- by Sarah PalmerSarah Palmer Updated 16:22, Jul. 2, 2020 | Published 15:03, Jan. 23, 2017This article was published over a year ago. Some information may no longer be current.
Photograph by Sarah Palmer: Approximately 600 Canadians travelled to Washington, DC, for the Women's March on Saturday, January 21.
Approximately 600 Canadians travelled to Washington, DC, for the Women’s March on Saturday, January 21. Some Canadians who planned to attend the Saturday march were denied entry at the American border. They were not told why they were turned away.
Hundreds of “sister marches” were held across the world, including marches attended by approximately 60,000 in Toronto, 15,000 in Vancouver, and more than 6,000 in Ottawa.
Many signs were a response to Donald Trump’s rhetoric through his campaign, including the now infamous Access Hollywood video where he bragged about sexual assault.
Some Canadians who planned to attend the Saturday march were denied entry at the American border. They were not told why they were turned away.
Although many signs protested President Trump, others were about supporting feminism or other social justice causes.
Some demonstrators were there to support welcoming refugees or to protest the wall Trump has proposed along the US–Mexican border.
A marcher holds a sign that reads “If you are brave, stand up for others. If you cannot be brave, and it is often hard to be brave, be kind.”
Canadian women arrived by the bus load to take part in the Women’s March on Washington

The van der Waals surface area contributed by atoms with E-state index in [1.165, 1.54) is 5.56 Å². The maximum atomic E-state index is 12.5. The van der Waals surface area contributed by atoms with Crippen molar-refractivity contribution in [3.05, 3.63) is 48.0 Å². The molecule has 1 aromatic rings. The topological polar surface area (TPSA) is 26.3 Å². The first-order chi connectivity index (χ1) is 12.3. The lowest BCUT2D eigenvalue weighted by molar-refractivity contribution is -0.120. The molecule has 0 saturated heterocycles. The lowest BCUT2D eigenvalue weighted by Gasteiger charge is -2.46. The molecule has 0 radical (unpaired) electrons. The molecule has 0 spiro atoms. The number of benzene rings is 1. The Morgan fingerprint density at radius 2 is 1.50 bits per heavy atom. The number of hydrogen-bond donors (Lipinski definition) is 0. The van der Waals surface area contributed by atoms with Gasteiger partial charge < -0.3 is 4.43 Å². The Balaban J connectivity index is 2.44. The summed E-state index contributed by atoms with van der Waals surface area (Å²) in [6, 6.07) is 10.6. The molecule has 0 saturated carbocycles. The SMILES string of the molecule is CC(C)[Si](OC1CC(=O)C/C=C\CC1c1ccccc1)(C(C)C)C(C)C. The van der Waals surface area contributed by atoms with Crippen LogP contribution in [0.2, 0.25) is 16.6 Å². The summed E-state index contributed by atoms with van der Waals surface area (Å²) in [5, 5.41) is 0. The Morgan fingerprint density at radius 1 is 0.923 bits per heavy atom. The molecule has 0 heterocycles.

Sarah Palmer (sarahpalmerphoto.com) has contributed to Toronto Life, Maclean's, and the Globe and Mail.
Join our community
For years, experts have raised the alarm about political polarization. It’s been said the left and right can’t talk to each other. Blame the political climate. Blame the rise of tech platforms and social media algorithms.
But we don’t talk enough about the difference in the quality of the information that we receive and share.
As more and more media outlets die and as parts of Canada become “news deserts,” there are two types of citizens emerging: those with access to high-quality, fact-based journalism, like the kind you’ll find in The Walrus, and those without it.
One thing all reliable media outlets have in common: it takes time and adequate funding to produce good journalism.
If you like reading The Walrus, we ask that you consider becoming a monthly supporter. Your donation helps us keep The Walrus’s fact-checked online journalism free to all.